Creative arts therapies bring out the expressive power of art, music, or dance to promote self-awareness and emotional expression. When you create art, no matter which medium you choose, you’ll likely experience a cathartic release of emotion and built-up stress. 

Engaging in creative activities during physical therapy not only serves as a form of distraction from pain and discomfort, but it also allows you to tap into your innate creativity and ideas. So, what will you choose to create? 


Yoga combines physical postures, breathwork, and mindfulness practices to promote physical strength and flexibility. Some physical therapy programs may already involve yoga, as it helps improve mobility and healing. Taking a yoga class or just spending time doing some dynamic moves can offer many benefits for your physical and mental health. Make sure to consult your physical therapist to make sure the yoga moves are safe for you.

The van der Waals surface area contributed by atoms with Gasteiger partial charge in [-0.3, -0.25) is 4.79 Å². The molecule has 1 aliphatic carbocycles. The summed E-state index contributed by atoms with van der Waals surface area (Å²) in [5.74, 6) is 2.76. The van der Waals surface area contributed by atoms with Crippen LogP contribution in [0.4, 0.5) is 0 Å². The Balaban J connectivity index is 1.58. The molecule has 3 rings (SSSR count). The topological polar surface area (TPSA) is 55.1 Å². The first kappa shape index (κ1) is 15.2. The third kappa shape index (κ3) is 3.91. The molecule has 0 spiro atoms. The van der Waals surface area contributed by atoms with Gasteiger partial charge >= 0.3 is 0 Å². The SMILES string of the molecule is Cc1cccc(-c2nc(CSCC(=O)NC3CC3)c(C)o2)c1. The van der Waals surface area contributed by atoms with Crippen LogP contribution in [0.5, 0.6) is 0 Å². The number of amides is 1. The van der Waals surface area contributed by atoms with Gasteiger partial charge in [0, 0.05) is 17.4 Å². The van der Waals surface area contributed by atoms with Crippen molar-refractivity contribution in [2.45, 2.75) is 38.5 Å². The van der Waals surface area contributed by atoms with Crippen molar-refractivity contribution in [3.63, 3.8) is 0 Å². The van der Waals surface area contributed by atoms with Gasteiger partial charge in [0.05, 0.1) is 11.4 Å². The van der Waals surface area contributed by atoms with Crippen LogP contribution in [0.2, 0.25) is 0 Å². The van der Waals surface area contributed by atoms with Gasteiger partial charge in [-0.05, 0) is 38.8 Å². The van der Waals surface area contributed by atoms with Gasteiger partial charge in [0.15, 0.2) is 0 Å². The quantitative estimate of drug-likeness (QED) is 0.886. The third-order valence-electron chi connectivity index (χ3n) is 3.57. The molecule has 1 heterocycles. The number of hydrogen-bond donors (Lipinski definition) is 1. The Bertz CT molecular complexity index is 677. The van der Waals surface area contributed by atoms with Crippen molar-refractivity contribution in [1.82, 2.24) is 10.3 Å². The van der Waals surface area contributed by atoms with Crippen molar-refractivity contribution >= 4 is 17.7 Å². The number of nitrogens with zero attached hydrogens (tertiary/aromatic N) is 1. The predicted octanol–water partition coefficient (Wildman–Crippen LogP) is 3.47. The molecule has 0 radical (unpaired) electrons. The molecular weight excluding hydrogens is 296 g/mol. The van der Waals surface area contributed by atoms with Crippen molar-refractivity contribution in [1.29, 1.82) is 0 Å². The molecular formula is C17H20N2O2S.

Find Relief at Center for Physical Rehabilitation at Galloway Ridge

If you’re searching for a physical therapist in Pittsboro, NC or a surrounding area, reach out to the Center for Physical Rehabilitation at Galloway Ridge today. Our team of experienced therapists and staff are ready to help you find relief and overcome your physical and mental barriers. Call (919) 545-2633 to schedule an appointment today.